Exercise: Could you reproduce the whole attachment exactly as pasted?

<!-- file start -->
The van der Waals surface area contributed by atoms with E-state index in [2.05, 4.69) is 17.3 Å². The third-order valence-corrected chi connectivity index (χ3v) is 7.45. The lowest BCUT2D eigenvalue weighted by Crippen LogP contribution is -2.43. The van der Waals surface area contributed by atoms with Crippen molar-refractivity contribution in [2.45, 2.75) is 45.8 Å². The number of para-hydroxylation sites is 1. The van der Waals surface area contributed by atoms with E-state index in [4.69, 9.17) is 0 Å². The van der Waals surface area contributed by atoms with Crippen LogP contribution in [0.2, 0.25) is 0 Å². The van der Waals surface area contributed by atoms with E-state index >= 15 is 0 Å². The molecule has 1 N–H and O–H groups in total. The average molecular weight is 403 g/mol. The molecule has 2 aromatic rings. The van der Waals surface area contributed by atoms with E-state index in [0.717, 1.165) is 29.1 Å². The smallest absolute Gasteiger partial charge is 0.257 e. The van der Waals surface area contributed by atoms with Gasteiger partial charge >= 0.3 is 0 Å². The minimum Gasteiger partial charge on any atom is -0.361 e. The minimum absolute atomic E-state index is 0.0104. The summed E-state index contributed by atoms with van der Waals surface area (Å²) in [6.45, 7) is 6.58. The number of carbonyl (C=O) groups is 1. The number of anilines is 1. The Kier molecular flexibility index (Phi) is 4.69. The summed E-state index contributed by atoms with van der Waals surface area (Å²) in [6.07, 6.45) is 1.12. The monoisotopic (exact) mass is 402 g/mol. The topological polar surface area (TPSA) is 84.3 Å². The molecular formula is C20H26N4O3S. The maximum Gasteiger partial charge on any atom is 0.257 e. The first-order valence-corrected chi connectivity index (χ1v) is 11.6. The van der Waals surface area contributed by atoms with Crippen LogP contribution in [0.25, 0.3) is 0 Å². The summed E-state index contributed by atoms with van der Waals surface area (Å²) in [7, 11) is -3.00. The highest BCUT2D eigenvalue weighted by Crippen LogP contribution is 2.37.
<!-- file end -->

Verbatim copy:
The van der Waals surface area contributed by atoms with E-state index in [2.05, 4.69) is 17.3 Å². The third-order valence-corrected chi connectivity index (χ3v) is 7.45. The lowest BCUT2D eigenvalue weighted by Crippen LogP contribution is -2.43. The van der Waals surface area contributed by atoms with Crippen molar-refractivity contribution in [2.45, 2.75) is 45.8 Å². The number of para-hydroxylation sites is 1. The van der Waals surface area contributed by atoms with E-state index in [4.69, 9.17) is 0 Å². The van der Waals surface area contributed by atoms with Crippen LogP contribution in [0.2, 0.25) is 0 Å². The van der Waals surface area contributed by atoms with E-state index >= 15 is 0 Å². The molecule has 1 N–H and O–H groups in total. The average molecular weight is 403 g/mol. The molecule has 2 aromatic rings. The van der Waals surface area contributed by atoms with E-state index in [0.717, 1.165) is 29.1 Å². The smallest absolute Gasteiger partial charge is 0.257 e. The van der Waals surface area contributed by atoms with Gasteiger partial charge >= 0.3 is 0 Å². The minimum Gasteiger partial charge on any atom is -0.361 e. The minimum absolute atomic E-state index is 0.0104. The summed E-state index contributed by atoms with van der Waals surface area (Å²) in [6.45, 7) is 6.58. The number of carbonyl (C=O) groups is 1. The number of anilines is 1. The Kier molecular flexibility index (Phi) is 4.69. The summed E-state index contributed by atoms with van der Waals surface area (Å²) in [6.07, 6.45) is 1.12. The monoisotopic (exact) mass is 402 g/mol. The topological polar surface area (TPSA) is 84.3 Å². The molecular formula is C20H26N4O3S. The maximum Gasteiger partial charge on any atom is 0.257 e. The first-order valence-corrected chi connectivity index (χ1v) is 11.6. The van der Waals surface area contributed by atoms with Crippen LogP contribution in [0.25, 0.3) is 0 Å². The summed E-state index contributed by atoms with van der Waals surface area (Å²) in [7, 11) is -3.00. The highest BCUT2D eigenvalue weighted by Crippen LogP contribution is 2.37.